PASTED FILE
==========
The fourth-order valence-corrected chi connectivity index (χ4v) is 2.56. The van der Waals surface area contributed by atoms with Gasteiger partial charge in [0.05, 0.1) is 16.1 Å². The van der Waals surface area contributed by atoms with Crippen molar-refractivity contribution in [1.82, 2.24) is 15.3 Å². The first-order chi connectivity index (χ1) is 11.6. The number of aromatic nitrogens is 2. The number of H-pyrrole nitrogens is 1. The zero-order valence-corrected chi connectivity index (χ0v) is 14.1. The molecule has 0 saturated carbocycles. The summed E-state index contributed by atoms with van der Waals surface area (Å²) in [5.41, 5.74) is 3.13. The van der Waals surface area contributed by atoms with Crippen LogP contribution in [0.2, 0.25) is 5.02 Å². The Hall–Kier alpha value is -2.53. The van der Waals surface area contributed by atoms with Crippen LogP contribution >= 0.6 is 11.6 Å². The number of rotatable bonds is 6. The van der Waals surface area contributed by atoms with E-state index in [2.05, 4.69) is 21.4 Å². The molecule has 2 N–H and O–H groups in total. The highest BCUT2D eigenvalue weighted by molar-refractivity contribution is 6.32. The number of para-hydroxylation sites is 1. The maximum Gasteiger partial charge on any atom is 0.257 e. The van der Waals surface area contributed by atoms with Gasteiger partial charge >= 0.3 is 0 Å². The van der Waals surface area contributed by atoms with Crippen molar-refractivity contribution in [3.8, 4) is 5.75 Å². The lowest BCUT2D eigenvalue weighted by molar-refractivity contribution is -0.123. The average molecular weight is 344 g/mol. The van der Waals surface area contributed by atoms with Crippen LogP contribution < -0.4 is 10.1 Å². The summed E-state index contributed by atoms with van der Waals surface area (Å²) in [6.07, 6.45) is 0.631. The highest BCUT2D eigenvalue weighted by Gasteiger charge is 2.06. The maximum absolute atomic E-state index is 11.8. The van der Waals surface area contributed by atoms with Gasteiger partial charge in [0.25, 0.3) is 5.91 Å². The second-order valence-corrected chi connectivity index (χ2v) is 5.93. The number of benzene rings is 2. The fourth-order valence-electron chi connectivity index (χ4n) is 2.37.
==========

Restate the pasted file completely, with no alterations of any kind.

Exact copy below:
The fourth-order valence-corrected chi connectivity index (χ4v) is 2.56. The van der Waals surface area contributed by atoms with Gasteiger partial charge in [0.05, 0.1) is 16.1 Å². The van der Waals surface area contributed by atoms with Crippen molar-refractivity contribution in [1.82, 2.24) is 15.3 Å². The first-order chi connectivity index (χ1) is 11.6. The number of aromatic nitrogens is 2. The number of H-pyrrole nitrogens is 1. The zero-order valence-corrected chi connectivity index (χ0v) is 14.1. The molecule has 0 saturated carbocycles. The summed E-state index contributed by atoms with van der Waals surface area (Å²) in [5.41, 5.74) is 3.13. The van der Waals surface area contributed by atoms with Crippen LogP contribution in [0.2, 0.25) is 5.02 Å². The Hall–Kier alpha value is -2.53. The van der Waals surface area contributed by atoms with Crippen LogP contribution >= 0.6 is 11.6 Å². The number of rotatable bonds is 6. The van der Waals surface area contributed by atoms with E-state index in [2.05, 4.69) is 21.4 Å². The molecule has 2 N–H and O–H groups in total. The highest BCUT2D eigenvalue weighted by molar-refractivity contribution is 6.32. The number of para-hydroxylation sites is 1. The maximum Gasteiger partial charge on any atom is 0.257 e. The van der Waals surface area contributed by atoms with Gasteiger partial charge >= 0.3 is 0 Å². The van der Waals surface area contributed by atoms with Crippen molar-refractivity contribution in [3.8, 4) is 5.75 Å². The lowest BCUT2D eigenvalue weighted by molar-refractivity contribution is -0.123. The average molecular weight is 344 g/mol. The van der Waals surface area contributed by atoms with Crippen LogP contribution < -0.4 is 10.1 Å². The summed E-state index contributed by atoms with van der Waals surface area (Å²) in [6.07, 6.45) is 0.631. The highest BCUT2D eigenvalue weighted by Gasteiger charge is 2.06. The maximum absolute atomic E-state index is 11.8. The van der Waals surface area contributed by atoms with Gasteiger partial charge in [0.25, 0.3) is 5.91 Å². The second-order valence-corrected chi connectivity index (χ2v) is 5.93. The number of benzene rings is 2. The fourth-order valence-electron chi connectivity index (χ4n) is 2.37.